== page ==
People have used lead for over 8,000 years. It is malleable so it was easy to work it into useful objects. It is resistant to corrosion, so lead objects had a long life.
The Romans used lead for their water pipes. Our word for plumber comes from 'plumbum' the Latin word for lead. In medieval times lead was used as loom weights and for the roofs of churches, monasteries and castles.
Lead was used in mirrors, pewter and in glass. By the time of Elizabeth I lead was used in make-up, while the new muskets fired lead shot.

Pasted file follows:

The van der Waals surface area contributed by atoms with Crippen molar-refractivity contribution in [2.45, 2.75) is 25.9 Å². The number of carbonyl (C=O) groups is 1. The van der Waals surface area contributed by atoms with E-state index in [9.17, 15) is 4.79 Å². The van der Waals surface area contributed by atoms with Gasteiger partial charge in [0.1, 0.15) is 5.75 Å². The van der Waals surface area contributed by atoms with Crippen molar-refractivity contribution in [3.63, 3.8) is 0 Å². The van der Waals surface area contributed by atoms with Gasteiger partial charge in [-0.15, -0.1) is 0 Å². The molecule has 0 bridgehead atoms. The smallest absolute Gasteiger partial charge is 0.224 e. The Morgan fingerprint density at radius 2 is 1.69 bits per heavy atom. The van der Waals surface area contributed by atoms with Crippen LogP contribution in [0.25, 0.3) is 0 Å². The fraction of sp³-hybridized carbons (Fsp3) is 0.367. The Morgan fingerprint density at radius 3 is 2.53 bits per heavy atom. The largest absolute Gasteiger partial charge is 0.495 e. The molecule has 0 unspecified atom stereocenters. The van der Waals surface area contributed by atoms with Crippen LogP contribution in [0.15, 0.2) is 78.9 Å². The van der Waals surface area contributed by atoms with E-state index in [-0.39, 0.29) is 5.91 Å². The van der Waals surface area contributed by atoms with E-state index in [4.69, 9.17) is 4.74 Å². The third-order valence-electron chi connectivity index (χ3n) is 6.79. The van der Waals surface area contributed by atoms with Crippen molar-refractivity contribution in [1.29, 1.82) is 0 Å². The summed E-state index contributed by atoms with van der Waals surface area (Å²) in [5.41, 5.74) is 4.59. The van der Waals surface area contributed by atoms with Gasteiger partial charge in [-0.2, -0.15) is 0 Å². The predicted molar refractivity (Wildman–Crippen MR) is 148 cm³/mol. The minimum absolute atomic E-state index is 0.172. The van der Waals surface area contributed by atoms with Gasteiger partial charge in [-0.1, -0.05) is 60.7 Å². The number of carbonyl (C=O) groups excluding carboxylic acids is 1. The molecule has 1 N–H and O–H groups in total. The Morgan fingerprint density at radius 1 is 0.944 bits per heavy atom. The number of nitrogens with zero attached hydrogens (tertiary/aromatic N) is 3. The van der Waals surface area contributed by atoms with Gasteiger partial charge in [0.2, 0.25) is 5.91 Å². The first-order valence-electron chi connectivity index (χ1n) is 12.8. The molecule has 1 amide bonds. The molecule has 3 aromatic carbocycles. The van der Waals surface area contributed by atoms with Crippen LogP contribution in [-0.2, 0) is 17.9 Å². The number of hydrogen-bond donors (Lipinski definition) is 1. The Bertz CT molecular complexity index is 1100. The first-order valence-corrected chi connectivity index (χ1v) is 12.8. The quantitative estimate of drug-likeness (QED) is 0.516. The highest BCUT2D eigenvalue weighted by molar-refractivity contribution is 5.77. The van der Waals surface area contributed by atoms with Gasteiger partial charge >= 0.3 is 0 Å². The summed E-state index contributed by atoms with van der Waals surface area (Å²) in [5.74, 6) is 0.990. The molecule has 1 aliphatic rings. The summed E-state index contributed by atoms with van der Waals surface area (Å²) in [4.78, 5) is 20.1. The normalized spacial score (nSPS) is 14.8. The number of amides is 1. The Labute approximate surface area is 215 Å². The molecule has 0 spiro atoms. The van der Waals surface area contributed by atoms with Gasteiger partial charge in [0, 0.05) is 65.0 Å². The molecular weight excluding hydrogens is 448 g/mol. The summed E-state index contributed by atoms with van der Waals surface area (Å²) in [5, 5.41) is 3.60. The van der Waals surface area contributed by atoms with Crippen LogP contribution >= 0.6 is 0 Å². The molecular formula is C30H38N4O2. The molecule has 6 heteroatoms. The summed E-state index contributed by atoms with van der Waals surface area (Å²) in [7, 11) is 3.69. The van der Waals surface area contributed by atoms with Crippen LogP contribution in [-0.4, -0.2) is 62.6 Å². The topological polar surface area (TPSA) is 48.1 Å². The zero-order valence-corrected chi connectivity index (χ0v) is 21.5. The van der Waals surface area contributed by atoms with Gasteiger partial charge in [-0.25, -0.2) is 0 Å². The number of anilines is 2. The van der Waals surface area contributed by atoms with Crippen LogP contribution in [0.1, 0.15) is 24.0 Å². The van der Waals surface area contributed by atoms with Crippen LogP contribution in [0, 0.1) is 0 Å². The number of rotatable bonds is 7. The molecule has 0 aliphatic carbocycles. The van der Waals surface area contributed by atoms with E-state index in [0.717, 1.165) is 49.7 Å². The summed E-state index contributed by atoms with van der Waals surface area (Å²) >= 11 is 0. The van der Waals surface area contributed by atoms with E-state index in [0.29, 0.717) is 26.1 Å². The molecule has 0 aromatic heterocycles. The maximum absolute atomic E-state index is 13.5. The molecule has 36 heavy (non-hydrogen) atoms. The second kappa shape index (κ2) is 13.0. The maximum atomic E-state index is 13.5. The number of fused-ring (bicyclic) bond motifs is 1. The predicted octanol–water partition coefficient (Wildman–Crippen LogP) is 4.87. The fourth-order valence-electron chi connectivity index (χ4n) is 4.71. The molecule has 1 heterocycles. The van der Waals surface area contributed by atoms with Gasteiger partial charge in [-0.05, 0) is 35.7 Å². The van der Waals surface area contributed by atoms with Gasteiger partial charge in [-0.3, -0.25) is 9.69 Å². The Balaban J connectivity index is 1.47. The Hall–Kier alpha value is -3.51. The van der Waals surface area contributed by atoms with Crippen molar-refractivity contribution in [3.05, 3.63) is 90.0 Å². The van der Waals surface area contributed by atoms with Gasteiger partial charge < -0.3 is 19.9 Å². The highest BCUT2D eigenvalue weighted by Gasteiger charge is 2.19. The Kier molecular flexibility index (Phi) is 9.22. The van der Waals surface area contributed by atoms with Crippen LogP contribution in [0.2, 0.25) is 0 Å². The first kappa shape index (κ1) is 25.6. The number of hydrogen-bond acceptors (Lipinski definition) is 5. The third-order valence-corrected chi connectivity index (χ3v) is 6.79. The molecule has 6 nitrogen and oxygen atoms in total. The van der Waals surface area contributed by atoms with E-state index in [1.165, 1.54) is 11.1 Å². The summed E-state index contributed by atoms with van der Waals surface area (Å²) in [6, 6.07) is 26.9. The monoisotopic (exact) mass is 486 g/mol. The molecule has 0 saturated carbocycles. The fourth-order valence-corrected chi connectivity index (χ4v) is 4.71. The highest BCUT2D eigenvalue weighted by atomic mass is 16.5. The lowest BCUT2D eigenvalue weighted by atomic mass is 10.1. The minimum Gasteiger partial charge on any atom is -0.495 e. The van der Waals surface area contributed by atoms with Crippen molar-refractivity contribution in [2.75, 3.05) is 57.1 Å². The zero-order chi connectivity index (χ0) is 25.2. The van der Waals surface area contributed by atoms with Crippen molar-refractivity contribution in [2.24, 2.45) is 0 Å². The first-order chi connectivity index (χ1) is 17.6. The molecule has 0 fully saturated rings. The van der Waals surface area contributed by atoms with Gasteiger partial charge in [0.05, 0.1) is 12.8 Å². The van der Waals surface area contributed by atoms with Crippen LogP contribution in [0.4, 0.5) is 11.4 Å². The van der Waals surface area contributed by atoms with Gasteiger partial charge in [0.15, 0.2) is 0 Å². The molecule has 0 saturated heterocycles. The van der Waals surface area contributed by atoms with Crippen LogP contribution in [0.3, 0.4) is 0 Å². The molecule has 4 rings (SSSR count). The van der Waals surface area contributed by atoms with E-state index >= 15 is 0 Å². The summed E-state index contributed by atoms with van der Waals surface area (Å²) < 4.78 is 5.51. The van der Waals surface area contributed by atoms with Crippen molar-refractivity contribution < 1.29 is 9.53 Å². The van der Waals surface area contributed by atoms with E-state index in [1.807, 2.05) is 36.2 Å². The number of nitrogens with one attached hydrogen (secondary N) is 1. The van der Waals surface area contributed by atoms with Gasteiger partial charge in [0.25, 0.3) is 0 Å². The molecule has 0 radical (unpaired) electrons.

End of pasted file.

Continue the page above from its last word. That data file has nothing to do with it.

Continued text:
In recent times lead has appeared everywhere: in paints, in batteries, as solder and in tin cans. Unfortunately, lead has proved to be both poisonous to people and animals. Consequently, nowadays its use is limited.
The Greeks and Romans used calamine, a natural form of zinc, to make brass. The calamine when added to copper made a very yellow alloy that was highly sought after. Yet no-one discovered zinc itself until 1520.
In the 19th century, industrialists mastered the practice of galvanising iron using zinc. The zinc stopped the iron from corroding. One product, corrugated iron, caught on quickly. Countless industrial buildings had roofs made from corrugated iron. Sometimes even whole buildings were made from it.